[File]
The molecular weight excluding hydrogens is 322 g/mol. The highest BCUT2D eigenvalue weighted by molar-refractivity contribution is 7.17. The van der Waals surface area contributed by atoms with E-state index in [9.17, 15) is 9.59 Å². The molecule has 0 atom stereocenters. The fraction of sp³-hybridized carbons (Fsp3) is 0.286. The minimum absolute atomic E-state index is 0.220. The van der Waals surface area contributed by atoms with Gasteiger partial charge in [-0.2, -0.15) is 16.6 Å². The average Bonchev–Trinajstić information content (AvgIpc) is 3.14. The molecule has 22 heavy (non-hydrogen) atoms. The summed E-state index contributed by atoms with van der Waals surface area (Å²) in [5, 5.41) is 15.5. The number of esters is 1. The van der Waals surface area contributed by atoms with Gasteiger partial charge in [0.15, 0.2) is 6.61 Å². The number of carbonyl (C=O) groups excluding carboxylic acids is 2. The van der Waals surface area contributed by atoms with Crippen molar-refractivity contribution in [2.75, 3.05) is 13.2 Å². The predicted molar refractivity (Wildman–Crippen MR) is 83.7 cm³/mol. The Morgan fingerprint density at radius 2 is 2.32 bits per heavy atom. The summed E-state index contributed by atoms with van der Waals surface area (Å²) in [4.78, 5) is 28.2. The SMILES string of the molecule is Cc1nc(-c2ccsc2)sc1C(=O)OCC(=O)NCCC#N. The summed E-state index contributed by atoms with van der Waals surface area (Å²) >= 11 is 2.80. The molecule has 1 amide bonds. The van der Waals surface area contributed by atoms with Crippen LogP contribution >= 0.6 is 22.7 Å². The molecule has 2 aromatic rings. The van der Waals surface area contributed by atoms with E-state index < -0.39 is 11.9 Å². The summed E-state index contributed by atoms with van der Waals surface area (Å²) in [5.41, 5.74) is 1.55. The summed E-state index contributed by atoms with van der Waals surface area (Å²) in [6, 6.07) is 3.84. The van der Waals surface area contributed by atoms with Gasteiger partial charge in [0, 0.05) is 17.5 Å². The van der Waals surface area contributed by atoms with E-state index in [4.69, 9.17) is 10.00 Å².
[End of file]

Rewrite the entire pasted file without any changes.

The molecular weight excluding hydrogens is 322 g/mol. The highest BCUT2D eigenvalue weighted by molar-refractivity contribution is 7.17. The van der Waals surface area contributed by atoms with E-state index in [9.17, 15) is 9.59 Å². The molecule has 0 atom stereocenters. The fraction of sp³-hybridized carbons (Fsp3) is 0.286. The minimum absolute atomic E-state index is 0.220. The van der Waals surface area contributed by atoms with Gasteiger partial charge in [-0.2, -0.15) is 16.6 Å². The average Bonchev–Trinajstić information content (AvgIpc) is 3.14. The molecule has 22 heavy (non-hydrogen) atoms. The summed E-state index contributed by atoms with van der Waals surface area (Å²) in [5, 5.41) is 15.5. The number of esters is 1. The van der Waals surface area contributed by atoms with Gasteiger partial charge in [0.15, 0.2) is 6.61 Å². The number of carbonyl (C=O) groups excluding carboxylic acids is 2. The van der Waals surface area contributed by atoms with Crippen molar-refractivity contribution in [2.75, 3.05) is 13.2 Å². The predicted molar refractivity (Wildman–Crippen MR) is 83.7 cm³/mol. The Morgan fingerprint density at radius 2 is 2.32 bits per heavy atom. The summed E-state index contributed by atoms with van der Waals surface area (Å²) in [4.78, 5) is 28.2. The SMILES string of the molecule is Cc1nc(-c2ccsc2)sc1C(=O)OCC(=O)NCCC#N. The summed E-state index contributed by atoms with van der Waals surface area (Å²) >= 11 is 2.80. The molecule has 1 amide bonds. The van der Waals surface area contributed by atoms with Crippen LogP contribution >= 0.6 is 22.7 Å². The molecule has 2 aromatic rings. The van der Waals surface area contributed by atoms with E-state index < -0.39 is 11.9 Å². The summed E-state index contributed by atoms with van der Waals surface area (Å²) in [5.41, 5.74) is 1.55. The summed E-state index contributed by atoms with van der Waals surface area (Å²) in [6, 6.07) is 3.84. The van der Waals surface area contributed by atoms with Gasteiger partial charge in [0, 0.05) is 17.5 Å². The van der Waals surface area contributed by atoms with E-state index in [4.69, 9.17) is 10.00 Å².